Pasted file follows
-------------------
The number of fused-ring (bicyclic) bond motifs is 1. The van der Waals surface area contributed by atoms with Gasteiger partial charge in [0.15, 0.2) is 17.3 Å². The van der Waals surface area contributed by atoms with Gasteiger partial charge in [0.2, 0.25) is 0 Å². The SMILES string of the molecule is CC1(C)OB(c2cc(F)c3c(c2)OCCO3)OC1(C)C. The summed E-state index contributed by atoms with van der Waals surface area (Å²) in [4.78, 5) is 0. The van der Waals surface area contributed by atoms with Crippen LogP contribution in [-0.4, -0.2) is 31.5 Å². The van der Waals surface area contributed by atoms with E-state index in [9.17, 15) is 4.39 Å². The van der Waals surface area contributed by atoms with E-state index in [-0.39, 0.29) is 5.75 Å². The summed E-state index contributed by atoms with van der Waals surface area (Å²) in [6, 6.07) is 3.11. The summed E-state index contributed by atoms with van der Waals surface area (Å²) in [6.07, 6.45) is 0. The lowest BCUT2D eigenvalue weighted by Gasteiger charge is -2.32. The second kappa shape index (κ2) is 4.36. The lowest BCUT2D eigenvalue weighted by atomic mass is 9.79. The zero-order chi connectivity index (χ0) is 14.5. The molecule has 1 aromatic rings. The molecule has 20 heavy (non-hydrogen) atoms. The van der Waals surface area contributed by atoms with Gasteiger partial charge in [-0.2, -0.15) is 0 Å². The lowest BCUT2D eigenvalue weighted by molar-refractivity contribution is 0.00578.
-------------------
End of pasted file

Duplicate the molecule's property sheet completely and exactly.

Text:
The number of fused-ring (bicyclic) bond motifs is 1. The van der Waals surface area contributed by atoms with Gasteiger partial charge in [0.15, 0.2) is 17.3 Å². The van der Waals surface area contributed by atoms with Gasteiger partial charge in [0.2, 0.25) is 0 Å². The SMILES string of the molecule is CC1(C)OB(c2cc(F)c3c(c2)OCCO3)OC1(C)C. The summed E-state index contributed by atoms with van der Waals surface area (Å²) in [4.78, 5) is 0. The van der Waals surface area contributed by atoms with Crippen LogP contribution in [-0.4, -0.2) is 31.5 Å². The van der Waals surface area contributed by atoms with E-state index in [9.17, 15) is 4.39 Å². The van der Waals surface area contributed by atoms with E-state index in [-0.39, 0.29) is 5.75 Å². The summed E-state index contributed by atoms with van der Waals surface area (Å²) in [6, 6.07) is 3.11. The summed E-state index contributed by atoms with van der Waals surface area (Å²) in [6.07, 6.45) is 0. The lowest BCUT2D eigenvalue weighted by Gasteiger charge is -2.32. The second kappa shape index (κ2) is 4.36. The lowest BCUT2D eigenvalue weighted by atomic mass is 9.79. The zero-order chi connectivity index (χ0) is 14.5. The molecule has 1 aromatic rings. The molecule has 20 heavy (non-hydrogen) atoms. The van der Waals surface area contributed by atoms with Gasteiger partial charge in [-0.2, -0.15) is 0 Å². The lowest BCUT2D eigenvalue weighted by molar-refractivity contribution is 0.00578.